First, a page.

Christopher Janaway characterizes Schopenahuer's metaphysical contentions as "something ridiculous" or "merely embarrassing," which should be "dismissed as fanciful" if interpreted in the way Schopenhauer clearly intended them to be. He claims that "Schopenhauer seems to stumble into a quite elementary difficulty" in an important passage of his argument. And so on. The freedom Janaway allows himself to bash Schopenhauer, and the arrogant, disrespectful tone with which he does it, are breathtaking. It is so easy to bash a dead man who can't defend himself, isn't it?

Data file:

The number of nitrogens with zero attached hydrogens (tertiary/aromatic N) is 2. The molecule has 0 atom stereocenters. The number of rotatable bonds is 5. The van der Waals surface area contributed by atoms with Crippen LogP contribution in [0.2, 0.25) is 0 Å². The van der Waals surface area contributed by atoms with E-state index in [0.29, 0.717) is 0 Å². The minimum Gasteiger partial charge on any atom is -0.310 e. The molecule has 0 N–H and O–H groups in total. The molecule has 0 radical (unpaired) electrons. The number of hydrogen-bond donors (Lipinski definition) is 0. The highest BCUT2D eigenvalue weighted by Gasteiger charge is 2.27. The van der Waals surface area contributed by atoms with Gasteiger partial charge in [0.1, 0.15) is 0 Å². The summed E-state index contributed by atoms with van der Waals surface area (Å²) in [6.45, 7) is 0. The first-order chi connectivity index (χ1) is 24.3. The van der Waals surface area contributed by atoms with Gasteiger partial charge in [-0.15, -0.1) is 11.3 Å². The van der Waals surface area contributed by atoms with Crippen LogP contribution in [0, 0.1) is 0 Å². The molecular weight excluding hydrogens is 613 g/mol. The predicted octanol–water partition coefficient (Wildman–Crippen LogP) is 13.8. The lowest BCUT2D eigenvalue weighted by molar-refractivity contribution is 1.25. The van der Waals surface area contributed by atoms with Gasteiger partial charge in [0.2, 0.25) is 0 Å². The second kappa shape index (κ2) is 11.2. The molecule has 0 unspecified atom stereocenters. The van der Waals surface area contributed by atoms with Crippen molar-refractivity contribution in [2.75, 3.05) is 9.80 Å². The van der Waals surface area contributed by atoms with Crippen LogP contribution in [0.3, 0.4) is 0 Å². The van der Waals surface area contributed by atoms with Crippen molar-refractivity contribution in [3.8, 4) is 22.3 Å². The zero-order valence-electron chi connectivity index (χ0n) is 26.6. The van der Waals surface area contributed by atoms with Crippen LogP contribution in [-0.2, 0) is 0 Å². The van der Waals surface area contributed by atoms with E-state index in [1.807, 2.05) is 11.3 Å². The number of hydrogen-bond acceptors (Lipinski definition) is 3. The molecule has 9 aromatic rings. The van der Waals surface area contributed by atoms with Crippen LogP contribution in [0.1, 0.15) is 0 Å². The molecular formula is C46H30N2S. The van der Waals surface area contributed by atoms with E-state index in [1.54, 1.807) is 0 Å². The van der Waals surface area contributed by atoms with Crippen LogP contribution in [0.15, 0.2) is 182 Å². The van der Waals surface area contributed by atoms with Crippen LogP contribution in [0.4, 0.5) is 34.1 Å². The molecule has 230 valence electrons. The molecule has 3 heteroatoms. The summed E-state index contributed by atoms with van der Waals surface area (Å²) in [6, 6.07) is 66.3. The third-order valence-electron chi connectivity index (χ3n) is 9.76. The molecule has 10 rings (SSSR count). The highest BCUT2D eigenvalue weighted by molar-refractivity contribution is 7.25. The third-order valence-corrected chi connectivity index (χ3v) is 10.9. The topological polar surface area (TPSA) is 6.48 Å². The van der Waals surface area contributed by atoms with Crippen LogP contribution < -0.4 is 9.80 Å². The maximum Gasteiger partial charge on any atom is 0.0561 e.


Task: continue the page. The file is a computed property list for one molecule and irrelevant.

Ironically, all this actually accomplishes is to betray the utter failure of Janaway's attempt to grok Schopenhauer. Indeed, his apparent inability to comprehend even the most basic points Schopenhauer makes, and to think within the logic and premises of Schopenhauer's argument, is nothing short of stunning. Here is someone who just doesn't get it at all, and yet feels entitled not only to write books about Schopenhauer; not only to characterize Schopenhauer's argument as "ridiculous," "embarassing" and "fanciful" (Oh, the irony!); but even to edit Schopenhauer's own works! By now Schopenhauer has not only turned in his grave, but strangled himself to a second death.